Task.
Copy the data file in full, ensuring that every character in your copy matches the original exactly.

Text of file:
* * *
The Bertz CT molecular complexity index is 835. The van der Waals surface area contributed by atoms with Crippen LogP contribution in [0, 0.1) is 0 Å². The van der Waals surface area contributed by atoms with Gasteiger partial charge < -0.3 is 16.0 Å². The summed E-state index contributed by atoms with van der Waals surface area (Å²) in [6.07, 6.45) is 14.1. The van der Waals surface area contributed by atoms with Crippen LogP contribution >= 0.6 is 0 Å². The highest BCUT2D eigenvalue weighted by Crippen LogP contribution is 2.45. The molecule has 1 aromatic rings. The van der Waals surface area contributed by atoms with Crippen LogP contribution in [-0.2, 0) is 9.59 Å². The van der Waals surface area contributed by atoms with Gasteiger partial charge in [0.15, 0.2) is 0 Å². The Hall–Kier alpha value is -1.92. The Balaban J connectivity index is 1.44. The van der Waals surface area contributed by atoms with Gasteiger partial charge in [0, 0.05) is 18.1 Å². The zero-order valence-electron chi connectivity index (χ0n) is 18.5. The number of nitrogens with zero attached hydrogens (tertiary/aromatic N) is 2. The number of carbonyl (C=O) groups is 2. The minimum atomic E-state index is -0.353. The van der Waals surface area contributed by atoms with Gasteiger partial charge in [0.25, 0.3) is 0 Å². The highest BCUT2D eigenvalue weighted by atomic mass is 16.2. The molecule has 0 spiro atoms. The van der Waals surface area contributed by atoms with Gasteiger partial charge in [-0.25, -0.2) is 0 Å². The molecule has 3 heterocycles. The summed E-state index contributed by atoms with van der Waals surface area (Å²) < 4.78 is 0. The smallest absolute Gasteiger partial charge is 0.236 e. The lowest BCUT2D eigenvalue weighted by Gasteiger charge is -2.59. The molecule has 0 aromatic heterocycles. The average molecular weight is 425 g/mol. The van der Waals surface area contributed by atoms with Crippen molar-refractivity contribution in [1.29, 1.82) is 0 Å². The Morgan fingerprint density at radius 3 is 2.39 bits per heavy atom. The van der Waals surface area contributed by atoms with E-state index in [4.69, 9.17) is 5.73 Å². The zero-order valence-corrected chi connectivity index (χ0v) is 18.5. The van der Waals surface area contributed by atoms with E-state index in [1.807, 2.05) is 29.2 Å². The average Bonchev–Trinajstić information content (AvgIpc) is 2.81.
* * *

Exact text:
The Bertz CT molecular complexity index is 835. The van der Waals surface area contributed by atoms with Crippen LogP contribution in [0, 0.1) is 0 Å². The van der Waals surface area contributed by atoms with Gasteiger partial charge < -0.3 is 16.0 Å². The summed E-state index contributed by atoms with van der Waals surface area (Å²) in [6.07, 6.45) is 14.1. The van der Waals surface area contributed by atoms with Crippen LogP contribution >= 0.6 is 0 Å². The highest BCUT2D eigenvalue weighted by Crippen LogP contribution is 2.45. The molecule has 1 aromatic rings. The van der Waals surface area contributed by atoms with Crippen LogP contribution in [-0.2, 0) is 9.59 Å². The van der Waals surface area contributed by atoms with Gasteiger partial charge in [0.15, 0.2) is 0 Å². The Hall–Kier alpha value is -1.92. The Balaban J connectivity index is 1.44. The van der Waals surface area contributed by atoms with Gasteiger partial charge in [0, 0.05) is 18.1 Å². The zero-order valence-electron chi connectivity index (χ0n) is 18.5. The number of nitrogens with zero attached hydrogens (tertiary/aromatic N) is 2. The number of carbonyl (C=O) groups is 2. The minimum atomic E-state index is -0.353. The van der Waals surface area contributed by atoms with Gasteiger partial charge in [0.25, 0.3) is 0 Å². The highest BCUT2D eigenvalue weighted by atomic mass is 16.2. The molecule has 0 spiro atoms. The van der Waals surface area contributed by atoms with Gasteiger partial charge in [-0.25, -0.2) is 0 Å². The molecule has 3 heterocycles. The summed E-state index contributed by atoms with van der Waals surface area (Å²) < 4.78 is 0. The smallest absolute Gasteiger partial charge is 0.236 e. The lowest BCUT2D eigenvalue weighted by Gasteiger charge is -2.59. The molecule has 0 aromatic heterocycles. The average molecular weight is 425 g/mol. The van der Waals surface area contributed by atoms with Crippen molar-refractivity contribution in [1.29, 1.82) is 0 Å². The Morgan fingerprint density at radius 3 is 2.39 bits per heavy atom. The van der Waals surface area contributed by atoms with E-state index in [4.69, 9.17) is 5.73 Å². The zero-order valence-corrected chi connectivity index (χ0v) is 18.5. The van der Waals surface area contributed by atoms with E-state index in [1.807, 2.05) is 29.2 Å². The average Bonchev–Trinajstić information content (AvgIpc) is 2.81.